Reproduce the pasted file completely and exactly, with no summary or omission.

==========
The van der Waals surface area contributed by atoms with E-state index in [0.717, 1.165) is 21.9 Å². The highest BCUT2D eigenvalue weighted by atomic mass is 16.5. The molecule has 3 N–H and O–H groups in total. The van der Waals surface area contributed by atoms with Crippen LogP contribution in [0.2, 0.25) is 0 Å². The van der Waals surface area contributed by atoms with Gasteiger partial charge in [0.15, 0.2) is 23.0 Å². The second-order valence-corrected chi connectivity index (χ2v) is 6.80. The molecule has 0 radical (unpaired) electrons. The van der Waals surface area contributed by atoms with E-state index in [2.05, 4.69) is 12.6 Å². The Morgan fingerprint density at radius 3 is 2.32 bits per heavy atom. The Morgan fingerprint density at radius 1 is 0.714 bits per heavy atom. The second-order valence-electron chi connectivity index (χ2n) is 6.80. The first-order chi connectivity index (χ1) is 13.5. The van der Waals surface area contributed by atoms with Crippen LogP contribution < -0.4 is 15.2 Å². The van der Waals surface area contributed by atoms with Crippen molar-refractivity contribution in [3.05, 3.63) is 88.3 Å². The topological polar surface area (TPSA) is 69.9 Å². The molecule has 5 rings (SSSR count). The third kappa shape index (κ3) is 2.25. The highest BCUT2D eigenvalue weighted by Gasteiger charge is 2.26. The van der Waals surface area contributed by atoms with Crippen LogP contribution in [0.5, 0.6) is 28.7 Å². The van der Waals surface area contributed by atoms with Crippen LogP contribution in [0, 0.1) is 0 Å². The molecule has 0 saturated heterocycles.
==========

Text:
The van der Waals surface area contributed by atoms with E-state index in [0.717, 1.165) is 21.9 Å². The highest BCUT2D eigenvalue weighted by atomic mass is 16.5. The molecule has 3 N–H and O–H groups in total. The van der Waals surface area contributed by atoms with Crippen LogP contribution in [0.2, 0.25) is 0 Å². The van der Waals surface area contributed by atoms with Gasteiger partial charge in [0.15, 0.2) is 23.0 Å². The second-order valence-corrected chi connectivity index (χ2v) is 6.80. The molecule has 0 radical (unpaired) electrons. The van der Waals surface area contributed by atoms with E-state index in [2.05, 4.69) is 12.6 Å². The Morgan fingerprint density at radius 3 is 2.32 bits per heavy atom. The Morgan fingerprint density at radius 1 is 0.714 bits per heavy atom. The second-order valence-electron chi connectivity index (χ2n) is 6.80. The first-order chi connectivity index (χ1) is 13.5. The van der Waals surface area contributed by atoms with Crippen LogP contribution < -0.4 is 15.2 Å². The van der Waals surface area contributed by atoms with Crippen molar-refractivity contribution in [3.05, 3.63) is 88.3 Å². The topological polar surface area (TPSA) is 69.9 Å². The molecule has 5 rings (SSSR count). The third kappa shape index (κ3) is 2.25. The highest BCUT2D eigenvalue weighted by Gasteiger charge is 2.26. The van der Waals surface area contributed by atoms with Crippen LogP contribution in [0.5, 0.6) is 28.7 Å². The van der Waals surface area contributed by atoms with Crippen LogP contribution in [0, 0.1) is 0 Å². The molecule has 0 saturated heterocycles.